David G. Shuldiner

80 West 12th Street

New York, N.Y. 10011-8660

telephone: 212-255-2859

March 16, 1999

Johnathan Katz, Secretary

Securities and Exchange Commission

Mail Stop 6-9

450 Fifth Street, N.W.

Washington, D.C. 20549

Release No. 34-41110; File No. S7-5-99

Dear Mr. Katz:

We have been a professional securities analyst for over 40 years and an investor in microcap securities for over 25 years.

Sections V. Effects on Capital Formation and VI. Costs and Benefits of the Amendments contained in the reproposal are so seriously flawed as to question the validity of the entire reproposal. In our view, the proposed changes (when properly calculated) would cause a major increase in costs and would have a significant adverse effect on investment.

Costs: The estimated costs to the dealer broker contained in the reproposal are in error. Firstly, the reproposal assumes that investigating a reporting issuer would require a minimum amount of due diligence (4 hours). As a security analyst dealing primarily with reporting issuers, we do not agree with this premise. Time and time again we find dubious practices in filing companies. Secondly, the cost examples in the reproposal assume that the process of review ends at a date certain and seem to imply that the broker-dealer does not have worry about red flags before the next anniversary. Reading the amendments themselves suggests otherwise. In other words, the broker-dealer will have to read and analyze all information available in an 8K, other filing documents and be aware of information from all possible sources continuously. Thirdly, the reproposal treats the due diligence process to be performed as a clerical exercise comparable to running a database screen and applies a cost off $40 an hour. One only has to review the proposed requirements and the potential liabilities to the broker-dealer to realize this approach is unrealistic.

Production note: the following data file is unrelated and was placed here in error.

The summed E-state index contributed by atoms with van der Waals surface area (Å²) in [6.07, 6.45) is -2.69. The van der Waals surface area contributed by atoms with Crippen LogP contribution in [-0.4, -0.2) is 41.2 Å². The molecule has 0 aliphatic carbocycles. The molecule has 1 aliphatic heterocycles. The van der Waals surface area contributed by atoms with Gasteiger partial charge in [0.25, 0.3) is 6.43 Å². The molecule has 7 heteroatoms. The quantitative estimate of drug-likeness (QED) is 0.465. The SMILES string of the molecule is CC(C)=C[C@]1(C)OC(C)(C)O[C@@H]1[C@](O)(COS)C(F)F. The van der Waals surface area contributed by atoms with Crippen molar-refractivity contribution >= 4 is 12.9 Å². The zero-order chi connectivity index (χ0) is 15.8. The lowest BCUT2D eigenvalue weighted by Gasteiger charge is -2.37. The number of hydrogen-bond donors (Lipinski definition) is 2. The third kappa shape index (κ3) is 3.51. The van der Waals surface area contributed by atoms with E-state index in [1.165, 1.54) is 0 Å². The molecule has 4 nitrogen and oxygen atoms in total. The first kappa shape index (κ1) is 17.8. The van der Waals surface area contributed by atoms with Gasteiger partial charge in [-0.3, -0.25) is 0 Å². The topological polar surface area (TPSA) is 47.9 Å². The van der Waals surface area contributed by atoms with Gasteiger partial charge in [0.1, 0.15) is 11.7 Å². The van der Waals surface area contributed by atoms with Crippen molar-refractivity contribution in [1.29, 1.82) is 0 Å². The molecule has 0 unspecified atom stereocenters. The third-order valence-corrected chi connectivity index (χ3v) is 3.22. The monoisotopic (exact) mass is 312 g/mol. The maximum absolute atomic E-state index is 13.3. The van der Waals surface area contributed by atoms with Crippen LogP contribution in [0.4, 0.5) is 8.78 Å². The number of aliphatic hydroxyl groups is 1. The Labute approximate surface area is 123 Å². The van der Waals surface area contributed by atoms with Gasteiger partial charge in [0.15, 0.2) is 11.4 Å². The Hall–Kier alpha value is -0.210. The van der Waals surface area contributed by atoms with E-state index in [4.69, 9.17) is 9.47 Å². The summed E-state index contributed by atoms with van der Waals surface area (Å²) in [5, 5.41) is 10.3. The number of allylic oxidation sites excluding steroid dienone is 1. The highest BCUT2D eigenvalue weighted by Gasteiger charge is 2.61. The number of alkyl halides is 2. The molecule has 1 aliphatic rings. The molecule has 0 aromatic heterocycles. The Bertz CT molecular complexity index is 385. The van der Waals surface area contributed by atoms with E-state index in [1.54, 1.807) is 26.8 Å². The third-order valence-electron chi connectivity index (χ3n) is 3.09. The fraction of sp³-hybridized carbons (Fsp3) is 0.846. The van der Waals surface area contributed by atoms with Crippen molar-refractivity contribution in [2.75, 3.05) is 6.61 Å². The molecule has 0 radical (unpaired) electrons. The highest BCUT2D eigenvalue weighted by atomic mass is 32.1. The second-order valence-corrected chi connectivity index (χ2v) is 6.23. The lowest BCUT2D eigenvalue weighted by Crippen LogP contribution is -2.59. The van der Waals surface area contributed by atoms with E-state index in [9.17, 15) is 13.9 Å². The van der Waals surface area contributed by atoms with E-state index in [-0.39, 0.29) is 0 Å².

If a broker-dealer could comply with the proposed amendments, which we think are unworkable, it would have to employ a risk analyst and retain special legal counsel. Such experts charge in the neighborhood of $300 an hour plus reimbursement of out of pocket. It should be possible to employ an acceptable full time in-house analyst at the equivalent of around $150 to $175 an hour. However, to save money by using in-house as opposed to outside special legal counsel would not be feasible in our opinion. We believe that a minimum of due diligence for any listing would be 8 hours, and many listings would require days of work. Our realistic estimate, including continuing follow on coverage, would be 12 hours on average.

The number of review listings subject to the reproposal is likely to be higher than the reproposl's estimate because the Pink Sheets has announced that it is converting from static to real time in the near future. This will result in a greater number of priced quotations. Our guess is that Pink Sheets priced quotations will increase to the same level prevailing for OTBB securities over a period of time.

Using the reproposal's numbers and incorporating our modifications, the costs increase from $5.7 million to $71.5 million per annum. Over and above these immediate costs, the reproposal has not factored in the costs of litigation. Broker-dealers, no matter how carefully they are, will be blind sided and be sued and lose. Litigation is expensive, and the damage awards can be very high.